Shane Jackson, President of Jackson Healthcare, a $1.5 billion healthcare staffing and technology company built on a values-led culture
There is an old adage that no battle plan survives contact with the enemy. Or, as Mike Tyson is famously known to have said, “Everybody has a game plan until they get punched in the face.”
I don’t know about you, but I feel like all my plans for the past two years were punched. It’s that time of year again where so many businesses are kicking off the New Year with fresh plans and budgets. I have written a lot of business plans over the years and created many, many financial forecasts. There was one thing that was consistent about all of them: They were all wrong.
Here’s the thing: Plans are based on assumptions. I make plans for dinner based on the assumption that my family will eat with me. Then I learn my teenage kids have made other plans to hang out with their friends. I made an incorrect assumption. Now, what do I do with all these groceries?
Business leaders have never faced as many unknowns as they have during the pandemic. Just when we think we are starting to get some certainty back, we add inflation, supply chain issues and Covid-19 variants. As a result, planning is harder than ever.
You might be tempted, as I have been lately, to just throw planning out the window completely. Why take the time to do a financial forecast when changes in the pandemic could make it irrelevant in 30 days?
But I would argue the answer is not to stop planning; it is to do more planning.
Put aside for a moment that plans and budgets can be necessary for pesky things like resource allocation. The real value of planning lies in the questions you must consider when creating the plan. Who is your customer? What are their needs? How can you best solve their problems? What should you be paying attention to in the market? What can you learn from your latest successes and failures?
The business plans I’ve written in the past weren’t wrong because I’m not good at my job or because I had bad ideas or reached bad conclusions. They were wrong because the information I had when creating the plan was limited and sometimes incorrect. I had hypotheses about how the market would react but not proof. I made an assumption that the way a small group of customers behaved was representative of the way the rest of the market would behave. I thought I could hire people with certain skills at a specific time but had not yet done so.
As leaders, we are sometimes lulled by the notion that we can run our businesses as though we can forecast the year ahead with complete accuracy. We create business plans assuming we know everything about the market, exactly what the solutions are to the market problem we want to solve, and exactly how our people and processes will act in delivering those solutions. Then we take this plan and put it on a shelf to collect dust until perhaps we pull it out to reference in next year’s plan. Or, worse, we actually operate the company using it.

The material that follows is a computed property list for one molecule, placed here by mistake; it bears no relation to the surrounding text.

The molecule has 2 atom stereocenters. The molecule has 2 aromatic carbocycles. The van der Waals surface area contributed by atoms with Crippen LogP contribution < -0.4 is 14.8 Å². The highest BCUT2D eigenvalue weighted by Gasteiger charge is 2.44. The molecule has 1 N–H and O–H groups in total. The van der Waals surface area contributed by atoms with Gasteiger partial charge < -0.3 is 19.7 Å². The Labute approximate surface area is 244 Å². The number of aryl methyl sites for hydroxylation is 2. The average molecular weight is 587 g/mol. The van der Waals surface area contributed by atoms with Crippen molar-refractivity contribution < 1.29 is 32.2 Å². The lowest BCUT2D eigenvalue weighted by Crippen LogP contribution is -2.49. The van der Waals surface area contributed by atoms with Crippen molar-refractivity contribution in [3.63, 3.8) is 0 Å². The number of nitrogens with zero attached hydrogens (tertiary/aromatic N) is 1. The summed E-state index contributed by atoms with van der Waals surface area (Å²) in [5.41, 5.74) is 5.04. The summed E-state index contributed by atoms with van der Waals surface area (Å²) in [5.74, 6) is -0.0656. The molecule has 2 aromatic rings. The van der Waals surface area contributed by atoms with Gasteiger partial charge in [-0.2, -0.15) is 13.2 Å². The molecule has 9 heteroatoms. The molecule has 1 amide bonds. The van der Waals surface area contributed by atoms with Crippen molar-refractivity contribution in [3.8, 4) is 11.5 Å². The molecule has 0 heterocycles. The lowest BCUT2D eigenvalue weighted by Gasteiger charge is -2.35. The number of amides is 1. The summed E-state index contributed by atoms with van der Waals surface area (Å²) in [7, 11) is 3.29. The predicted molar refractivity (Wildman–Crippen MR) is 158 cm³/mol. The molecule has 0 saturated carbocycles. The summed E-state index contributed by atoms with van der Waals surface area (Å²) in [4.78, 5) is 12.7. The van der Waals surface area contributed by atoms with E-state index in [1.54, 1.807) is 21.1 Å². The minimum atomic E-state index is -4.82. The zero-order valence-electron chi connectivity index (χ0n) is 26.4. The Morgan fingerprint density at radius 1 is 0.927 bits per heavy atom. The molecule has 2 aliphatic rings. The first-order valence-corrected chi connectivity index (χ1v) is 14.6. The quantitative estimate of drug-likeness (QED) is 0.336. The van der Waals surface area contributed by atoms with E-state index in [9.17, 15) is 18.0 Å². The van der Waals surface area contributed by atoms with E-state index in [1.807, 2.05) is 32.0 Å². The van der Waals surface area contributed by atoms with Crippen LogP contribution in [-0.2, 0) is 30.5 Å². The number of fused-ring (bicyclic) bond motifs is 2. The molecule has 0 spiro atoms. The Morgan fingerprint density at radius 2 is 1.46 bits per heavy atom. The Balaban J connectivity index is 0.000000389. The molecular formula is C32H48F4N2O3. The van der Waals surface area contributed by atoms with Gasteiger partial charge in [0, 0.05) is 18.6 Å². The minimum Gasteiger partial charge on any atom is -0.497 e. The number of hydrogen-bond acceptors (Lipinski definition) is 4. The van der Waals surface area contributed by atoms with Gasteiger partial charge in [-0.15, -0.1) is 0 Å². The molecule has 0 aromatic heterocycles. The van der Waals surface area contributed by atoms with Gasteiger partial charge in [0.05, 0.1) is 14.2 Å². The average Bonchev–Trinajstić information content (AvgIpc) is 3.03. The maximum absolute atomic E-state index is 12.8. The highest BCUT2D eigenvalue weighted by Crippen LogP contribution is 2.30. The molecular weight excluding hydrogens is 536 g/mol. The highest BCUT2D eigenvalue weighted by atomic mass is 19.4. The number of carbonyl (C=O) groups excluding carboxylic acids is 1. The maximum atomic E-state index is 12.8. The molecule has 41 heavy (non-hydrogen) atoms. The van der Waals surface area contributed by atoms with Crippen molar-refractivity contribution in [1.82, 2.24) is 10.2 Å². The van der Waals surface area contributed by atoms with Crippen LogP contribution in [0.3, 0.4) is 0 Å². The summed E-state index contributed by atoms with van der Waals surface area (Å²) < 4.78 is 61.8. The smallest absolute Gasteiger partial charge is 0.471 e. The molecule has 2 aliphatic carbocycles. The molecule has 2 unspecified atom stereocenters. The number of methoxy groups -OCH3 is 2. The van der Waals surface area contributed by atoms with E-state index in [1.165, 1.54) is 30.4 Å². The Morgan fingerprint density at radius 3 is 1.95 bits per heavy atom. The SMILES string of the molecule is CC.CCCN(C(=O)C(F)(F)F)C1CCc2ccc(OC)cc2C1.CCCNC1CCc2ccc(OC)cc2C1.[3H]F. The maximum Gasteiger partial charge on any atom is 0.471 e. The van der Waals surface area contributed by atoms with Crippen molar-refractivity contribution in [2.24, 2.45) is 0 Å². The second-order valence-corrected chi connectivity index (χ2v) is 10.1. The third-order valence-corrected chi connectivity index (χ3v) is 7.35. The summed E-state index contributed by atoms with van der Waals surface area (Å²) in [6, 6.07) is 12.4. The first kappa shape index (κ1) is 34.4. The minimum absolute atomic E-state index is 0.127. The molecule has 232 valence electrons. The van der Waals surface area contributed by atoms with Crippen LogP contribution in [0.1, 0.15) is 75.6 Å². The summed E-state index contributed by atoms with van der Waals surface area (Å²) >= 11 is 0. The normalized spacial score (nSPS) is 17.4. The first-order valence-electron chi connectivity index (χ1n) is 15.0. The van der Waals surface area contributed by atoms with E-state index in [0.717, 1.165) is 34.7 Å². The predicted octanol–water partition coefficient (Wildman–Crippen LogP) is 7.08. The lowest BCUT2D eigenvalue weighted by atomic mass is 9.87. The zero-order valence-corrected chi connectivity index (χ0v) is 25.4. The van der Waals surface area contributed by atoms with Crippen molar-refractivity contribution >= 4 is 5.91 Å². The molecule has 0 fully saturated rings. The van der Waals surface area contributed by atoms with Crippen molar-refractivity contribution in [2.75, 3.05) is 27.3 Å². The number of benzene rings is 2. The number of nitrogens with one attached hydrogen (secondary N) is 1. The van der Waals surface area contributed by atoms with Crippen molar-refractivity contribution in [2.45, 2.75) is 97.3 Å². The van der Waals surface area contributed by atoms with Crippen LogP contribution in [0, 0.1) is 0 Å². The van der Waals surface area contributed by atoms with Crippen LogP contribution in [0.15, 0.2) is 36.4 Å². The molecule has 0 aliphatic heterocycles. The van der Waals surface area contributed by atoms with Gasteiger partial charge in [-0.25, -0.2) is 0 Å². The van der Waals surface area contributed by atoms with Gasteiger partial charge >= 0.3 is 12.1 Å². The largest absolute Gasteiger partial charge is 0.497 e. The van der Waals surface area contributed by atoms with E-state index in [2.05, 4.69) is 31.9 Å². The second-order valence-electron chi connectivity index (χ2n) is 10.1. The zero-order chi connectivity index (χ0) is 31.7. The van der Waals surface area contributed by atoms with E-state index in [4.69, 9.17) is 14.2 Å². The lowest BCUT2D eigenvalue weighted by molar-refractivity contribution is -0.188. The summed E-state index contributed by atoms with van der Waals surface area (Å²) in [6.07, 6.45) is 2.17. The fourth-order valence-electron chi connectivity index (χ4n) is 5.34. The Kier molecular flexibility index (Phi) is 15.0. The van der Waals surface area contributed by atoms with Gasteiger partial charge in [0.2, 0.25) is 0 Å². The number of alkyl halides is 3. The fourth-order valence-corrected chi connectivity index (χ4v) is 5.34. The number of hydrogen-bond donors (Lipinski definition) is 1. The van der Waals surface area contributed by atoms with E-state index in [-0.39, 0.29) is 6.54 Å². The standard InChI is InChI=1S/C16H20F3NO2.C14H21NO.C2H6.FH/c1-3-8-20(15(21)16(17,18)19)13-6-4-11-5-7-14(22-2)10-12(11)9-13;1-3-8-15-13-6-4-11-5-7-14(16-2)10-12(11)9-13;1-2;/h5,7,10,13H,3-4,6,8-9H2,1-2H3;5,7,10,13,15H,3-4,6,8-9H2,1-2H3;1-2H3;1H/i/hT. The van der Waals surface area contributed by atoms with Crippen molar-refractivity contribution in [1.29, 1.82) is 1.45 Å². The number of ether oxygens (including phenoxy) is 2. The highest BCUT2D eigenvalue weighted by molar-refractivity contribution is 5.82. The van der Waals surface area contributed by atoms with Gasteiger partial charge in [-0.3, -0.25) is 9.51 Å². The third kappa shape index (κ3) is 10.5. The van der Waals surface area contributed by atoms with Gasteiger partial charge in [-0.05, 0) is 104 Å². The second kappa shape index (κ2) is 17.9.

Perhaps you’ve had a conversation that goes something like this: “Hey, we’ve got this great new product that will really boost sales. Can we hire this person to help us get it to market faster?” And you find the answer is, “No, sorry; we created a budget 14 months ago and that position isn’t in there. Wait another three months for your meeting with the CFO, and maybe you can get it approved.”
I believe the most important part of writing a business plan is the process, not the plan itself. Planning shouldn’t happen once a year; it should happen all year long. The questions one attempts to answer in strategic planning should be asked and answered as often as you have new information.
A big part of leaders’ job is to build a rhythm of learning in their organizations. Make sure you are instilling disciplines that force you to regularly work on the business — versus working in the business — in a way that helps you identify and challenge the assumptions behind your decisions. What has changed in the market or in your ability to deliver? You built this plan thinking one thing, but then discovered that something else actually happened. Now, how do you react?
The ripple effect of the pandemic has created an environment that forced all of us to become more agile. Let’s codify that agility into our businesses and all become better planners, all year long.